Yet it’s also been the most controversial thing I’ve posted in months. Like a sports parenting version of the Laurel vs Yanny debate, people were squarely on one side or the other. No fence sitters. And with typical social media bravado, many were hurling insults at complete strangers from their smart phones as fast as their thumbs could type.

I was slightly surprised at the black-and-white thinking of so many of us. No in between. Pick a side!

  1. If a kid is sitting the bench, then he/she must not be working hard enough.
  2. If a kid is sitting the bench, it’s because the coach is an unfair daddy-baller giving his own player and friends’ kids all the playing time.

When I originally posted the piece, I’d have wholeheartedly circled #1 on the pretend voting ballot above. But the more I considered the argument, well, it’s just not that simple. (As things seldom are.)

We’re told all our lives that hard work pays off…and most of the time, it does.

But not always. And when it doesn’t, daddy ball unfairness is not always the problem (much to the dismay of those who make a habit of blaming the coach for everything from bench time to climate change).

Here are four “riding-the-pine” situations which don’t fall under reasons #1 or #2.

1) The kid just isn’t that great of a ball player. (This is by far the most common scenario of the four.) Clichés like “practice makes perfect” promote the assumption that hard work will improve a person’s performance. (And 9 times out of 10, it probably does.) But we’ve all seen kids who work their butts off but are still among the weakest on their team. Some players are unknowingly practicing wrong mechanics, are working on the wrong things, etc. You could argue that this is the coach’s fault for not correcting the kid’s weaknesses and developing him to be just as strong as the three-hole hitter. But as I’ve covered in many other posts, the coach is a human being who has a finite amount of time and his own imperfections, like not spending as much time with his weaker players as he should (depending on the age group).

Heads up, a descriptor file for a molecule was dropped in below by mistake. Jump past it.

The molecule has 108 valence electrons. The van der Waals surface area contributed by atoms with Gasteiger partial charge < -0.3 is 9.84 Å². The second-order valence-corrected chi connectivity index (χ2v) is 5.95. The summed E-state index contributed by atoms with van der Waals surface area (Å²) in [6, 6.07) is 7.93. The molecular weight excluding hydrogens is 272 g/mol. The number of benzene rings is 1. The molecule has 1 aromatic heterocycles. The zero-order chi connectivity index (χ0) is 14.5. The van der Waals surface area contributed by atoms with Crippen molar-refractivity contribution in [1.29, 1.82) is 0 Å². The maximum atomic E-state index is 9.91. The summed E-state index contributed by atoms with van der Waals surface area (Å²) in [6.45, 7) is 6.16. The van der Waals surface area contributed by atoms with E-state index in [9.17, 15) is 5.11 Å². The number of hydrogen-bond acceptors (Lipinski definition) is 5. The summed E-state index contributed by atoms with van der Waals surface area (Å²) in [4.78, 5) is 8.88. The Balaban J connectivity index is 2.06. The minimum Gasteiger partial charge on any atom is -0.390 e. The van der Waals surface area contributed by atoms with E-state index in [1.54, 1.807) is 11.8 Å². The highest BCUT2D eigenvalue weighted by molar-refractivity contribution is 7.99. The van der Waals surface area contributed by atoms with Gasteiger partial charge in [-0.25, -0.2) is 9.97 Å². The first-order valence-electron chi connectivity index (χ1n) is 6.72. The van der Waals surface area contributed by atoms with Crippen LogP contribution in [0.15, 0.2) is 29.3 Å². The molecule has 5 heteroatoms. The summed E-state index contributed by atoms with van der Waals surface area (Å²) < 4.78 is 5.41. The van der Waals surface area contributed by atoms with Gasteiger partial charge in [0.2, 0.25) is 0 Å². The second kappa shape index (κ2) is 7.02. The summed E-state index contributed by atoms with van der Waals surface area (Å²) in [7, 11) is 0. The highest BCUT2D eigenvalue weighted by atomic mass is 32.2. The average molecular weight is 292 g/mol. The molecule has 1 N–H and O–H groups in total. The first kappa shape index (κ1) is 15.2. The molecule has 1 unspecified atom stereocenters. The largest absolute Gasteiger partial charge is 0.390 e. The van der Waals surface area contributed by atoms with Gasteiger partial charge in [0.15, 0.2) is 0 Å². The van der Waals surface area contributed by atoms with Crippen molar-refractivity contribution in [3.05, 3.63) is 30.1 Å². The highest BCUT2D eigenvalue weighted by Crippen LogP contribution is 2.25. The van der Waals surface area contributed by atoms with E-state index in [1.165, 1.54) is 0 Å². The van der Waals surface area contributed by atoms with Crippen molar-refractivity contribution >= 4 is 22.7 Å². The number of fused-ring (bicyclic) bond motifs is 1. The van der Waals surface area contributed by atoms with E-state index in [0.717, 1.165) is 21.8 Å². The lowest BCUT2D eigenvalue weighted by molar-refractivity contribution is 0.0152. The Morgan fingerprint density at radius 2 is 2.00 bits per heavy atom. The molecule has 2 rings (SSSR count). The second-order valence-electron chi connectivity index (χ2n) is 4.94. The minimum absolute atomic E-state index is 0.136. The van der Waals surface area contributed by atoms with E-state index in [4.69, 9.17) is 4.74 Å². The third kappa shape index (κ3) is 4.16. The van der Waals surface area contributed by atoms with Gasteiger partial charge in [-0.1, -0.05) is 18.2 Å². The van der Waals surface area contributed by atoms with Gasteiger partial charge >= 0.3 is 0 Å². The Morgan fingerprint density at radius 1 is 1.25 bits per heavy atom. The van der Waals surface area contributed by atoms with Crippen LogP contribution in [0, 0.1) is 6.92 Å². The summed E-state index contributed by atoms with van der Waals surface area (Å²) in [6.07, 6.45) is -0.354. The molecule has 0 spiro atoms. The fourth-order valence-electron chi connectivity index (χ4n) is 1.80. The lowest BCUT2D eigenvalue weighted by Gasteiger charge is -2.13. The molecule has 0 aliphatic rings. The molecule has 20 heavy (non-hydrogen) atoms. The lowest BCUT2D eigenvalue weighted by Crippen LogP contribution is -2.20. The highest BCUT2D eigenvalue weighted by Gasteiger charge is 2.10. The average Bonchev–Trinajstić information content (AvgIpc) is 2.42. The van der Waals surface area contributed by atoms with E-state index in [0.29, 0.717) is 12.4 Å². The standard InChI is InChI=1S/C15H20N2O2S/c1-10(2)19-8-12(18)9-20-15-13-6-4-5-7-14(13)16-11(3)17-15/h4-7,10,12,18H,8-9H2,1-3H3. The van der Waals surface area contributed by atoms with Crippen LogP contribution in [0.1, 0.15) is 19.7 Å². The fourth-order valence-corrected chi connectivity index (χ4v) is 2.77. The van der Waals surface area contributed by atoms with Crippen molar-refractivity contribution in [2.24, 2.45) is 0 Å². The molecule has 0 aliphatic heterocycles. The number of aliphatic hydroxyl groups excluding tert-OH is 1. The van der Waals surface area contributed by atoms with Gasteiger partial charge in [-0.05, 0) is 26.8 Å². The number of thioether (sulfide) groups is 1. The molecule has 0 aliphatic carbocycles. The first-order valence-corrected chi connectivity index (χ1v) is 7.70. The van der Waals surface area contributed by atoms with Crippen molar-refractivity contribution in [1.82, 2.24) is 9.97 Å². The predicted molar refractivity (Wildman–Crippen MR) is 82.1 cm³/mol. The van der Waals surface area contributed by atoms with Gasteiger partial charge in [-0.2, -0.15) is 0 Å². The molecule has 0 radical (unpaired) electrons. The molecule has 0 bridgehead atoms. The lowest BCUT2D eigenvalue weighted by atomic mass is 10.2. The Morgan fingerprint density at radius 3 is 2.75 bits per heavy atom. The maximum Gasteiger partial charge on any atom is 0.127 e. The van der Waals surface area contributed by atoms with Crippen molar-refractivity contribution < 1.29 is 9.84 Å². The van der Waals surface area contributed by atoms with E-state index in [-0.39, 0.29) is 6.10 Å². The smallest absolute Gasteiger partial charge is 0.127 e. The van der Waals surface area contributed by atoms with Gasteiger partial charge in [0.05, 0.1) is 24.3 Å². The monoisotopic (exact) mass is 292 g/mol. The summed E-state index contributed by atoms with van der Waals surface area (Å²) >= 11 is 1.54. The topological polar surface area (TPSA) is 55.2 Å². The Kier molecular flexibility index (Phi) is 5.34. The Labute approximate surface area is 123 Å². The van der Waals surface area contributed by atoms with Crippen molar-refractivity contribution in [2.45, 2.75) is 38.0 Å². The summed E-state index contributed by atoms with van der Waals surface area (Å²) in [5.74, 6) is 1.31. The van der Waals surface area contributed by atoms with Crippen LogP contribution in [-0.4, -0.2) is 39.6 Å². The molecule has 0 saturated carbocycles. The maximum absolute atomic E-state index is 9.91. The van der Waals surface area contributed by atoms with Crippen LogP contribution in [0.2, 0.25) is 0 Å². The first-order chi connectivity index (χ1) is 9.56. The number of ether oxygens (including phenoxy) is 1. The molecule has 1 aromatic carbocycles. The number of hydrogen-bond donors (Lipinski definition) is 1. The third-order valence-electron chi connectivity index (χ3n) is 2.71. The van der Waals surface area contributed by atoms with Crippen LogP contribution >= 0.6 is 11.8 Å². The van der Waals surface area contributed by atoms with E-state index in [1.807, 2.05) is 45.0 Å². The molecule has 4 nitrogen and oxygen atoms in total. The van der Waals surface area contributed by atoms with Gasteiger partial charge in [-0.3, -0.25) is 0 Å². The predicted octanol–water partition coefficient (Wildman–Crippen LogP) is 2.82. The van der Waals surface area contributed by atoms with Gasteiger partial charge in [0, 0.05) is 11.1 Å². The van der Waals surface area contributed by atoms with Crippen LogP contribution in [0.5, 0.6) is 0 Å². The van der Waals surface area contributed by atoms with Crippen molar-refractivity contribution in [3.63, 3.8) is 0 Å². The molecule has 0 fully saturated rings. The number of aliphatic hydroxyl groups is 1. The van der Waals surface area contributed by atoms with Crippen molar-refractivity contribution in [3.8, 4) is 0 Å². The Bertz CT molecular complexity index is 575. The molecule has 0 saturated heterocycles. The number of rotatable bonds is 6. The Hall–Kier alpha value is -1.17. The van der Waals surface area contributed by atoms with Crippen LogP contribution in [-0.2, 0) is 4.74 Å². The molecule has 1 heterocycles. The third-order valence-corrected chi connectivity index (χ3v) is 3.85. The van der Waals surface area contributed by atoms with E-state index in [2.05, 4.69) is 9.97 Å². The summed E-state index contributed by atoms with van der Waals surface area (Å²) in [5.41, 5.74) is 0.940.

Last fall, a friend of my son’s was cut from a team he’d played on for years. He hustled as hard as he could at every practice, took batting and pitching lessons each week, had a great attitude and was always ready to jump in anywhere he was needed. But he just wasn’t progressing at the rate of the other players. His parents were clearly frustrated that their 13u son who worked so hard for playing time, was still on the bench half the time. But it was obvious to everyone that he wasn’t at the same level as his teammates. There was no “daddy ball,” no hidden agenda, no unfair persecution. What wasunfair was keeping this kid on a team where he couldn’t keep up with his peers. He didn’t need to work harder than he already was. What he needed was to drop down to a AA team where he could contribute on a more even playing field with kids who were at his same level.

There is NO shame in that. One could argue that the coach should’ve released him sooner. Yeah, well, maybe. I’ll save that topic for another post. The bottom line: Hard work alone doesn’t earn playing time. Hard work that leads to improved skills, making the player an asset to the team is what earns playing time. 

2) It’s His Attitude. At a recent team tryout, I watched a big, strong kid launch several balls deep into the outfield. He was clearly a good athlete. You could tell just by the way he carried himself. From what I observed, any team would be lucky to have him. A couple days later when the final roster was posted, I was surprised to not see his name. Thinking the coaches were idiots for not snatching him up, I asked why.

“Oh NO! We’re not going near that one! He’s NOT a team player, he blames his teammates for everything that goes wrong, doesn’t take responsibility for his actions and creates too much drama in the dugout. On his last team, his mouth got him benched more than his performance did,” replied one of the coaches. Sad.

3) The player is too specialized…or not versatile enough. Years ago, on a 12u team, we had a kid who was a great first baseman and not terribly interested in playing any other position. Unfortunately, he wasn’t the team’s only great first baseman, a fact that was discovered during his absence one weekend. In fact, the substitute first baseman, one could argue, was better at the position than the first kid. The coach tried to train him in the outfield, as a pitcher and really hoped he’d be interested in catching, as the team desperately needed a backup catcher. However, our friend was steadfast in his dedication to 1B and he worked very hard in practice… but he just didn’t fit into any of the positions where the coach could’ve used him the most. This definitely cost him playing time.